Are we a digitally-obsessed culture, starved of presence? This new lab finds out 6 years ago

Are we a digitally-obsessed culture, starved of presence? This new lab finds out

In our constantly turned-on and tuned-in world, do we forget to really connect with actual people? A new research lab called Vinaya has opened in London to research the relationship between humans and technology. We're more than intrigued (with our noses buried in our MACs!).

According to Fast Company, the aim is to understand better the human psyche in our modern world of digital reliance. The lab's research will focus on areas such as hyperconnectivity, stress, productivity, human connection, tranquility, happiness and depression by six neuroscientists, an anthropologist, a philosopher, and a psychologist.

The Vinaya lab was created to embody the learning philosophy of the ancient Greek Lyceum, where Aristotle gathered the greatest thinkers of his time to co-exist and collaborate to understand the complexities of the modern human condition. Their mission is to create product-based solutions for some of the issues facing today's generation.

IMGL3713_new

While there have been loads of isolated studies into the effects of technology on us and our minds and bodies, there has been nothing about how our ongoing use changes us, until now.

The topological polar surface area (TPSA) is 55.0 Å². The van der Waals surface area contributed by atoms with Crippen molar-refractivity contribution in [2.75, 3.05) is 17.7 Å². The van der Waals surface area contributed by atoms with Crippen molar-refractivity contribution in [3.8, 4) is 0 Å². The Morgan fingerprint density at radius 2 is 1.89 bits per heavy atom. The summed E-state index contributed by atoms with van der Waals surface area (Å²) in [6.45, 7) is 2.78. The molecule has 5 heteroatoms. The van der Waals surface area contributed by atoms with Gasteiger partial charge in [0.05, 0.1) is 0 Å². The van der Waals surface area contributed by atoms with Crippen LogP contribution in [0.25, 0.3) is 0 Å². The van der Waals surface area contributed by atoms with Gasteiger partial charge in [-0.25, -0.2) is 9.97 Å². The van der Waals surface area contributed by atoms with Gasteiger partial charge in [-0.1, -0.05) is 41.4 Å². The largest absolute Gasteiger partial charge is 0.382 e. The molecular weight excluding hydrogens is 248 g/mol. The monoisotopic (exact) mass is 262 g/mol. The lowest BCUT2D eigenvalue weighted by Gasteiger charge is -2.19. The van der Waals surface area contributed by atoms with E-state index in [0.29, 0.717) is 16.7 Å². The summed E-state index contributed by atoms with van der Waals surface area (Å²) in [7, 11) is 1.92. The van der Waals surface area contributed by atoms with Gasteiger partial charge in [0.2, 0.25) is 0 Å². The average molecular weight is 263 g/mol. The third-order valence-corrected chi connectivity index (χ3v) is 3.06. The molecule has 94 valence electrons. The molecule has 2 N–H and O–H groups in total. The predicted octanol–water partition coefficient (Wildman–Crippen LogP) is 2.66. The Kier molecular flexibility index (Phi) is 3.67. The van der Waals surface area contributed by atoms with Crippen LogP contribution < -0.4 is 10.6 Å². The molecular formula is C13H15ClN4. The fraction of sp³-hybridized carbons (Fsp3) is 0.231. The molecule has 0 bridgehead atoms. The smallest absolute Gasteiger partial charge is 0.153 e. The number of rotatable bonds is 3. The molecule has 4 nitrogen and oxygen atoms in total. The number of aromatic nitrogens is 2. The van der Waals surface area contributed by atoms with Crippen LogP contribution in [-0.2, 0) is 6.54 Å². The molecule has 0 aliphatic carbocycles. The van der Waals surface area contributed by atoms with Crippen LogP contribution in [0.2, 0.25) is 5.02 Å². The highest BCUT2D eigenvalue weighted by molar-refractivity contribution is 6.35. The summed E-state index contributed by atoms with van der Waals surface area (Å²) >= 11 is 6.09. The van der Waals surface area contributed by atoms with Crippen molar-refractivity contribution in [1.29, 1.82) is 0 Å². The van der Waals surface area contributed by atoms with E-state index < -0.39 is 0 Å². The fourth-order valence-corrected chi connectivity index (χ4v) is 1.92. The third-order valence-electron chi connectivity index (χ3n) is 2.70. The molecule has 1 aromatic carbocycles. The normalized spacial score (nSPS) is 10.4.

One of Vinaya's studies has been into individuals and how businesses interact with email and to what extent digital communication enhances or hinders productivity and happiness. Eventually, the aim is to shed light on whether there is a tipping point where email stops being useful and becomes counterproductive.

We know the feeling!

IMGL3643_new

Advertisement

They also produced this beautiful short film earlier this year in a social experiment to examine human bonding, and it might just help you change the way you look at people (or at the very least, stop you from being so digitally-focussed).

'I See You' explored the power of real human connection. As eye contact becomes a rare occurrence in the digital world, they wanted to shed light on a culture starved of presence.

Watch ten strangers make eye contact and silently acknowledge one another for five minutes. The results were touching; uncomfortable laughter, uncontrollable smiling, the pursing of lips, fidgeting of hands, tears.

We're excited to hear the ongoing results and products to help us live happier lives. Tell us, what do you think, are we digitally-obsessed? Are our kids? And what effect do you think is has on us? Email us on editorial@HerFamily.ie.

Images via Vinaya.